First Solar’s Stock Is Underperforming, But It’s Still Best-Poised To Beat The Downturn

by Trefis Team
First Solar
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First Solar (NASDAQ:FSLR) has seen its stock price decline by close to 30% since the beginning of this year, falling to levels of around $50 per share currently. The decline has come largely due to broader market trends. Earlier this year, China decided to reduce its incentives for solar projects, in a move that could slash the forecast capacity in the world’s largest solar market by 40%, to 28.8 GW from 48 GW this year, causing pricing and demand for solar products to decline. Moreover, demand in the U.S. could also remain mixed as the surge in project activity in late 2017, ahead of the U.S. solar import tariffs imposed in early 2018, pulled forward some demand. Although First Solar benefited from these regulations, with its panels being exempt from tariffs, a weaker outlook could still be weighing on the company. In Q2 2018, U.S. solar PV installations declined by 9% year-over-year. Moreover, the broader political situation in the U.S. also remains unfavorable, with the Republican Party – which is generally less in favor of government incentives for renewable energy – in control of both the White House and Congress.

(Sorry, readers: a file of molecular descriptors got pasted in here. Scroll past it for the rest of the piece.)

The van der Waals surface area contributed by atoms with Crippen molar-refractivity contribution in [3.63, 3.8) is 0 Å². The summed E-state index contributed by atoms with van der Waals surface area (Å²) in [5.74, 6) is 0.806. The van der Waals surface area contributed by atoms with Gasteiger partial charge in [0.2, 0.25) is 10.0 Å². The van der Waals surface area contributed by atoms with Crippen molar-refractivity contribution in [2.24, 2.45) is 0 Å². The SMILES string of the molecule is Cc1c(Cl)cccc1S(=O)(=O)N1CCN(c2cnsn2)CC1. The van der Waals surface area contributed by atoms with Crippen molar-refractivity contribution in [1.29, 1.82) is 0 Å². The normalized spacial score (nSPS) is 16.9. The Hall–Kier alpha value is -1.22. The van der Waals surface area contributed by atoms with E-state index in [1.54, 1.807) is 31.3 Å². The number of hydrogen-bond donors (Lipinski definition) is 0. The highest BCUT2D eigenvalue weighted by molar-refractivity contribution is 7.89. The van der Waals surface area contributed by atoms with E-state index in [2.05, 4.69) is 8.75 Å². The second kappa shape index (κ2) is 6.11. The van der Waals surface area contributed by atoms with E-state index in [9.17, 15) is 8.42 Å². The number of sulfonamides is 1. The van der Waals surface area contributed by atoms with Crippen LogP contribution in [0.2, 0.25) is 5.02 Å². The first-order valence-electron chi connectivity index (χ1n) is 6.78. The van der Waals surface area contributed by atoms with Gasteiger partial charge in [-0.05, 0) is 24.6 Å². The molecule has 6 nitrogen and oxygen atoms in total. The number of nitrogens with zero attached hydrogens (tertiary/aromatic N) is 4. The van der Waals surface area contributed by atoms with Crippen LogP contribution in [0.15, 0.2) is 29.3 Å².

We have created an interactive dashboard analysis on what to expect from First Solar for 2018. You can modify the key drivers to arrive at your own forecasts and valuation for the company.

Why First Solar Will Recover In The Near Term

Despite the headwinds, we believe that First Solar remains better poised to deal with the current market challenges. The company has taken advantage of the U.S. tariff imposition and built up multiple years of bookings backlog in recent quarters. As of July 26, the company’s future expected shipments stood at 10.9 GW, implying that almost 80% of its available manufacturing capacity is booked through 2020. First Solar should also be better poised to cope in a decreasing panel pricing environment, considering its shift to the improved Series 6 manufacturing technology. The company’s cost of production for Series 6 modules is as much as 40% below its Series 4 modules, with capital expenditures also well below the company’s legacy modules. The panel’s higher rated power will also allow the company to address a long-standing handicap versus silicon-based panels. Additionally, First Solar’s business of providing operating and maintenance solutions for solar power plants could also help the company. Although sales from this division stood at just about $100 million in 2017, it should provide a stable source of revenue in the longer-term.

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